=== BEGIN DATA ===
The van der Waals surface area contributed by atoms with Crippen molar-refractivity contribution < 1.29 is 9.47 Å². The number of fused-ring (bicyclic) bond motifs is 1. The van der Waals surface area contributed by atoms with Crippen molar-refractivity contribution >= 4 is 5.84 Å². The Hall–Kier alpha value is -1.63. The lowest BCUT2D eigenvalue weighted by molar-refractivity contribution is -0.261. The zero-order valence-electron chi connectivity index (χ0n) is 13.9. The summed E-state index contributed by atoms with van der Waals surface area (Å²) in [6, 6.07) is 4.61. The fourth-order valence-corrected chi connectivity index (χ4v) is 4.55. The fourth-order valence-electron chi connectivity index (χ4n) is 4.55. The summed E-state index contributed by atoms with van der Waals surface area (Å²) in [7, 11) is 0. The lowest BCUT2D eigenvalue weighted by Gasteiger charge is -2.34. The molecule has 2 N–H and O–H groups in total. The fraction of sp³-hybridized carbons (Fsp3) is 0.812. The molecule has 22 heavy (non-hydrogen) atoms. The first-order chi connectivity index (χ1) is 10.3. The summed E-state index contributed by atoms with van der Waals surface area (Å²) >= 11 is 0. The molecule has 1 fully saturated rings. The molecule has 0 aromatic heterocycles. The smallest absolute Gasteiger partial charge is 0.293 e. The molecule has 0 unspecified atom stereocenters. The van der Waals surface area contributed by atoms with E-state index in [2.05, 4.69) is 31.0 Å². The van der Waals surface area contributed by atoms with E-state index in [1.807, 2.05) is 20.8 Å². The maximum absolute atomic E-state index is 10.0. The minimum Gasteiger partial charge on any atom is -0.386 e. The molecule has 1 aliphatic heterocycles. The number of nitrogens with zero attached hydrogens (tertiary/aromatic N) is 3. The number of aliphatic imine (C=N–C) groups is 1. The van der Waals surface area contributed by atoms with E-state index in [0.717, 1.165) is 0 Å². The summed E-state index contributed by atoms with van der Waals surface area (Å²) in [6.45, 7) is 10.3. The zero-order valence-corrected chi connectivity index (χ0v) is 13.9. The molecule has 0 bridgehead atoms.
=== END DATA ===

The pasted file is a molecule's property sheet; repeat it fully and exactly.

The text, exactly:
The van der Waals surface area contributed by atoms with Crippen molar-refractivity contribution < 1.29 is 9.47 Å². The number of fused-ring (bicyclic) bond motifs is 1. The van der Waals surface area contributed by atoms with Crippen molar-refractivity contribution >= 4 is 5.84 Å². The Hall–Kier alpha value is -1.63. The lowest BCUT2D eigenvalue weighted by molar-refractivity contribution is -0.261. The zero-order valence-electron chi connectivity index (χ0n) is 13.9. The summed E-state index contributed by atoms with van der Waals surface area (Å²) in [6, 6.07) is 4.61. The fourth-order valence-corrected chi connectivity index (χ4v) is 4.55. The fourth-order valence-electron chi connectivity index (χ4n) is 4.55. The summed E-state index contributed by atoms with van der Waals surface area (Å²) in [7, 11) is 0. The lowest BCUT2D eigenvalue weighted by Gasteiger charge is -2.34. The molecule has 2 N–H and O–H groups in total. The fraction of sp³-hybridized carbons (Fsp3) is 0.812. The molecule has 22 heavy (non-hydrogen) atoms. The first-order chi connectivity index (χ1) is 10.3. The summed E-state index contributed by atoms with van der Waals surface area (Å²) >= 11 is 0. The molecule has 1 fully saturated rings. The molecule has 0 aromatic heterocycles. The smallest absolute Gasteiger partial charge is 0.293 e. The molecule has 0 unspecified atom stereocenters. The van der Waals surface area contributed by atoms with E-state index in [2.05, 4.69) is 31.0 Å². The van der Waals surface area contributed by atoms with E-state index in [1.807, 2.05) is 20.8 Å². The maximum absolute atomic E-state index is 10.0. The minimum Gasteiger partial charge on any atom is -0.386 e. The molecule has 1 aliphatic heterocycles. The number of nitrogens with zero attached hydrogens (tertiary/aromatic N) is 3. The number of aliphatic imine (C=N–C) groups is 1. The van der Waals surface area contributed by atoms with E-state index in [0.717, 1.165) is 0 Å². The summed E-state index contributed by atoms with van der Waals surface area (Å²) in [6.45, 7) is 10.3. The zero-order valence-corrected chi connectivity index (χ0v) is 13.9. The molecule has 0 bridgehead atoms.